Congresswoman Martha McSally's first in-person town hall of the year Thursday drew a raucous crowd that challenged her on support for President Donald Trump's actions, on immigration and other contentious issues.
McSally, a Tucson Republican who with other members of Congress endured criticism for not meeting with constituents in such settings, said afterward she will do it again, including possibly with a Tucson group she turned down for a town hall also held Thursday.
About 250 people jammed the meeting room at Sahuarita's Good Shepherd United Church of Christ, and hundreds more waited outside, holding signs and chanting.
Topics at the 90-minute meeting ranged from repeal of the Affordable Care Act to funding for Planned Parenthood. The audience also wanted to talk about immigration and Trump’s proposed border wall.
McSally said the president should work with Congress to determine where to add a wall along the U.S.-Mexican border.
“So where appropriate when combined with a better strategy of technology of sensors and manpower at the right places to be able to detect and respond and deter the cartel activity," McSally said. "That is my focus."
As for people in the country illegally, McSally's attempt at a nuanced position was met with boos.
Immigrants want to "make a difference, make a better life for themselves and all aspects of the economic spectrum that are also not taking away jobs for Americans," she said. "So we have to have a smart immigration policy."
Audience member Gabriella Cazares-Kelly, a member of the Tohono O’odham Nation, said she thought McSally did not answer her question about the “militarization” of the border.
“My tribe has 62 miles of that, and I want to know what they are doing specifically, what they are doing to address the cultural, economic and environmental concerns that the Tohono O’odham Nation has,” Cazares-Kelly said.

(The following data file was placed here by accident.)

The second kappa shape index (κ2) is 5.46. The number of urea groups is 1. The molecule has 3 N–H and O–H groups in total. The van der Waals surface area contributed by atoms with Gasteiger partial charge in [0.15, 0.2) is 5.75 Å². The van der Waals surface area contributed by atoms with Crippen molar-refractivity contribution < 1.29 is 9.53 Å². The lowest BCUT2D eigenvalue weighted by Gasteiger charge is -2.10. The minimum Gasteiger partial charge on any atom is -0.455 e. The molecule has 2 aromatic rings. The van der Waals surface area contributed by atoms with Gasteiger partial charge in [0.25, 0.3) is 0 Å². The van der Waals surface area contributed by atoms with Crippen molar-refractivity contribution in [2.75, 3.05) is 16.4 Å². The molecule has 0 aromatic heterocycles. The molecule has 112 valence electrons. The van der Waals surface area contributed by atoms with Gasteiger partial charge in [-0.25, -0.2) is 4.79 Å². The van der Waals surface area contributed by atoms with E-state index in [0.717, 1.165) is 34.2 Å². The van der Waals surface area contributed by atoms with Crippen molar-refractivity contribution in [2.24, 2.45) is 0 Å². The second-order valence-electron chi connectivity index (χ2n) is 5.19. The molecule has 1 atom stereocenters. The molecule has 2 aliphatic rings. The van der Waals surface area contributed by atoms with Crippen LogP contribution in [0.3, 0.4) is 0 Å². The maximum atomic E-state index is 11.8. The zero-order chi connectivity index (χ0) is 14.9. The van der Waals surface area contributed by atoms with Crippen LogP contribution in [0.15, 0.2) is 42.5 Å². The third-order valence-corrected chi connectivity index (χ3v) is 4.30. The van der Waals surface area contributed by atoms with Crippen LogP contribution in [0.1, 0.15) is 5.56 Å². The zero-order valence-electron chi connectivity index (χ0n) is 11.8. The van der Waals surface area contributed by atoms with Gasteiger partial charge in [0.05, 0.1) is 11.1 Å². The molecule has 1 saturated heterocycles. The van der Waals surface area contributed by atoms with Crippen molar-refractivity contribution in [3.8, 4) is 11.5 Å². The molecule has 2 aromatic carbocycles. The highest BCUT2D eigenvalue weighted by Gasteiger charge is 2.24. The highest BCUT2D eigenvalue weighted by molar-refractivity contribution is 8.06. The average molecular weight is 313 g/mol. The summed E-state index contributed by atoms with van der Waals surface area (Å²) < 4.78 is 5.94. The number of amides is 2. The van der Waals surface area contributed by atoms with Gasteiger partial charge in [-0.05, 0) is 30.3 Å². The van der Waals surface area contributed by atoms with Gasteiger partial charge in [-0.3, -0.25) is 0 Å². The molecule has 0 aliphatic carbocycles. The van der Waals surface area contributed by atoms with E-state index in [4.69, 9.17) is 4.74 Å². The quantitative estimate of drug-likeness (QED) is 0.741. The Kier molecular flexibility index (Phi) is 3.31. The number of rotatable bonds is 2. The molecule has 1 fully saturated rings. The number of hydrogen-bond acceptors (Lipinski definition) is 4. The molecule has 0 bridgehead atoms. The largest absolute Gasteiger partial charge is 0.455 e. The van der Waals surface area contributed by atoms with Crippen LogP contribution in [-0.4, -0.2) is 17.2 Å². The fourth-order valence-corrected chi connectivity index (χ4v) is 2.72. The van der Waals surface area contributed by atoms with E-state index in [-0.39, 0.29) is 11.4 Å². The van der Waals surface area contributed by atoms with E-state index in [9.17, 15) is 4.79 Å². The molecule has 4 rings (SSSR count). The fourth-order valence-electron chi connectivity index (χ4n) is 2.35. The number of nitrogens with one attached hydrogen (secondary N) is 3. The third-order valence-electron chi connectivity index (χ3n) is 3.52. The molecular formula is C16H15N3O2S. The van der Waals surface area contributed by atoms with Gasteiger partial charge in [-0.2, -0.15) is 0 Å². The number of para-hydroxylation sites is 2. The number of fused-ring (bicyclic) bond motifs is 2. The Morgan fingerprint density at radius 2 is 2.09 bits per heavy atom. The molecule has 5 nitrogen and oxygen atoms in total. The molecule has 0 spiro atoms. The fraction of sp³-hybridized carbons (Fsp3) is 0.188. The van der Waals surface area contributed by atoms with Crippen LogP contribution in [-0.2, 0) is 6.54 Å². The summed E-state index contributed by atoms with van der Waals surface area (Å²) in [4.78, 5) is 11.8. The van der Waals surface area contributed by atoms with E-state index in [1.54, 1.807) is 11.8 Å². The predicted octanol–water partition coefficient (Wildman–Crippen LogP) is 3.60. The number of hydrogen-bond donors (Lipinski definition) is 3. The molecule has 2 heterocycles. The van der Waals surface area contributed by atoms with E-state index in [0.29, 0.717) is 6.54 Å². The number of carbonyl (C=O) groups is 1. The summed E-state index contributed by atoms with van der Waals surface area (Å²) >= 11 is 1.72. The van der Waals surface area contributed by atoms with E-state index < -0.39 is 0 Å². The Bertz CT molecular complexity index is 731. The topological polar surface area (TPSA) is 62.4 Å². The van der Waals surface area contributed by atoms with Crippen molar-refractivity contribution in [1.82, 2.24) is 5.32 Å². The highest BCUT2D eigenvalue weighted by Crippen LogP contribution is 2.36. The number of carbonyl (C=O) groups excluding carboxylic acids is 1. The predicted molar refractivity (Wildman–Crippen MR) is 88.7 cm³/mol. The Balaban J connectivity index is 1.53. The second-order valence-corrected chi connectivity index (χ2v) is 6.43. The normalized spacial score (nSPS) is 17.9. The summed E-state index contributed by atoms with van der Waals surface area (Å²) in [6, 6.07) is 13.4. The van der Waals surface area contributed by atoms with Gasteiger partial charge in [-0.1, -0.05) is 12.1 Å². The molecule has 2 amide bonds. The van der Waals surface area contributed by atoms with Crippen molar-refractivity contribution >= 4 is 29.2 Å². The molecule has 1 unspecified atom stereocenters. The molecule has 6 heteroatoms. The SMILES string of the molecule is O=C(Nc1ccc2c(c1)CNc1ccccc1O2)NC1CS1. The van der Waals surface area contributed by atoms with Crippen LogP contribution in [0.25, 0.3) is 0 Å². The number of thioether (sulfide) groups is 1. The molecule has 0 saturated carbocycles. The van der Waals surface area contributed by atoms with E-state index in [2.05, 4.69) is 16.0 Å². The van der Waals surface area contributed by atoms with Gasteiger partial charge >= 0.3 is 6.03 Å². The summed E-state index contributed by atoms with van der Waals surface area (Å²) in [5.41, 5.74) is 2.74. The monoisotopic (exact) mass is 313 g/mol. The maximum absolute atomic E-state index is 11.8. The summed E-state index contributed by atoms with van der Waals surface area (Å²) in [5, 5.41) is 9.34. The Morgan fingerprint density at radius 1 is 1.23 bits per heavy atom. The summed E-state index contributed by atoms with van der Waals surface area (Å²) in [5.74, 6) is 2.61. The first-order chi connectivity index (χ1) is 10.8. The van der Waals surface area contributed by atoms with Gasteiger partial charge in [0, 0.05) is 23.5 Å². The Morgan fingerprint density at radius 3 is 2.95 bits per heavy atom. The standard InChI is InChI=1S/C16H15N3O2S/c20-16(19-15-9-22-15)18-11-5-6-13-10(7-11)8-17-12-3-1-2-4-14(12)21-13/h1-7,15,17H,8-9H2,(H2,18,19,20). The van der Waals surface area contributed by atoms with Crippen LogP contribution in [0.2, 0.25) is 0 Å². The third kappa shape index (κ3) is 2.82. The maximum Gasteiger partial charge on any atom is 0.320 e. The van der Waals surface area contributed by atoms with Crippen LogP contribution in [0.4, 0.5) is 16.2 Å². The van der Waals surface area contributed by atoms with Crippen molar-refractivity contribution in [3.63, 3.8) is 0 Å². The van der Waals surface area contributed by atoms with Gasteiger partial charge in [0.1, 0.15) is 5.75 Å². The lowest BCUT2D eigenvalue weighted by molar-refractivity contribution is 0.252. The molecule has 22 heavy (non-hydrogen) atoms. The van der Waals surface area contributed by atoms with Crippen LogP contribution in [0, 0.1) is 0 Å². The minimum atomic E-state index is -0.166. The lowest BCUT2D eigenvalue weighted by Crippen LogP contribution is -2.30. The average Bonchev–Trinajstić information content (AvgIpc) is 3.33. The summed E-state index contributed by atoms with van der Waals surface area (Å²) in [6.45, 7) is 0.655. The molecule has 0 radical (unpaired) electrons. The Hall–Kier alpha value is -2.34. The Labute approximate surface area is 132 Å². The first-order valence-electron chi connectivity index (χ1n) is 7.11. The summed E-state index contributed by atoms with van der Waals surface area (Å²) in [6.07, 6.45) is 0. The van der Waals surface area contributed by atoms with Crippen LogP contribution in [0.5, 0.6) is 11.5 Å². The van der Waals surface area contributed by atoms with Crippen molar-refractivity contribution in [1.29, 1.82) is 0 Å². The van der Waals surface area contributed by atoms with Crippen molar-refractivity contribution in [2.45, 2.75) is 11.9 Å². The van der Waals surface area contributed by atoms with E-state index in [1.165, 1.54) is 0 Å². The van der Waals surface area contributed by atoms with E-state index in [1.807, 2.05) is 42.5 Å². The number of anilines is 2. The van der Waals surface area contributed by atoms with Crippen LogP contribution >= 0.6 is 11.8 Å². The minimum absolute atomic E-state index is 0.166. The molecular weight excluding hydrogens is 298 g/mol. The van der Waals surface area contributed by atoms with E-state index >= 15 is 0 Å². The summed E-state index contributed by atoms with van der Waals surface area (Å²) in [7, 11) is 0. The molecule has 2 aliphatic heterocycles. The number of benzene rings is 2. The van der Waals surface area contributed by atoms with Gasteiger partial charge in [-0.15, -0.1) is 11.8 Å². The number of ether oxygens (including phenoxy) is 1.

Others also were critical of McSally, saying she did not respond directly.
"There was a lot of dancing around and not really answering the questions," audience member Andre Mixon said. "We wanted to know a lot more in regards to her feelings regarding Trump."
The audience applauded when McSally said she wanted to preserve Social Security and make sure those with pre-existing conditions do not lose their health insurance, a key facet of the Affordable Care Act that she and other Republicans have said they want to repeal.
The Green Valley News and Sahuarita Sun newspapers organized the event. Editor Dan Shearer told the crowd at The Good Shepherd United Church of Christ that he contacted eight other locations before the church agreed to hold the event.
McSally had said days earlier that she was worried a town hall would set her up for a “political ambush." After the town hall she said the shouts and the jeers from the crowd are part of her job.
“Hearing from my constituents even when they are frustrated and yelling is certainly not in the top 100 of the difficult things I’ve been through in my life," McSally said.
"And as a woman in the military I’ve certainly dealt with a lot of hostility, and I think having a dialogue and a discussion where we can actually speak back and forth is important."
She promised more town halls in her 2nd Congressional District, which includes all of Cochise County and parts of Santa Cruz and Pima counties.
“We look forward again to continuing to engage with individuals that I represent that are very diverse in this community," she said. "Again, views were represented here today, but there are many sincerely held views of exactly the opposite of what was heard by most people today in the crowd. And I represent the diversity of that district."
A group held a town hall Thursday night in Tucson, an event to which McSally was invited two weeks ago. She turned it down and the meeting was held any way. McSally said she is still willing to talk to that group.
Her district is among the most politically divided in the nation. It includes mostly Democratic Tucson east of Campbell Avenue and mostly Republican Cochise County and southern Pima County. About one-third of its registered voters are independent.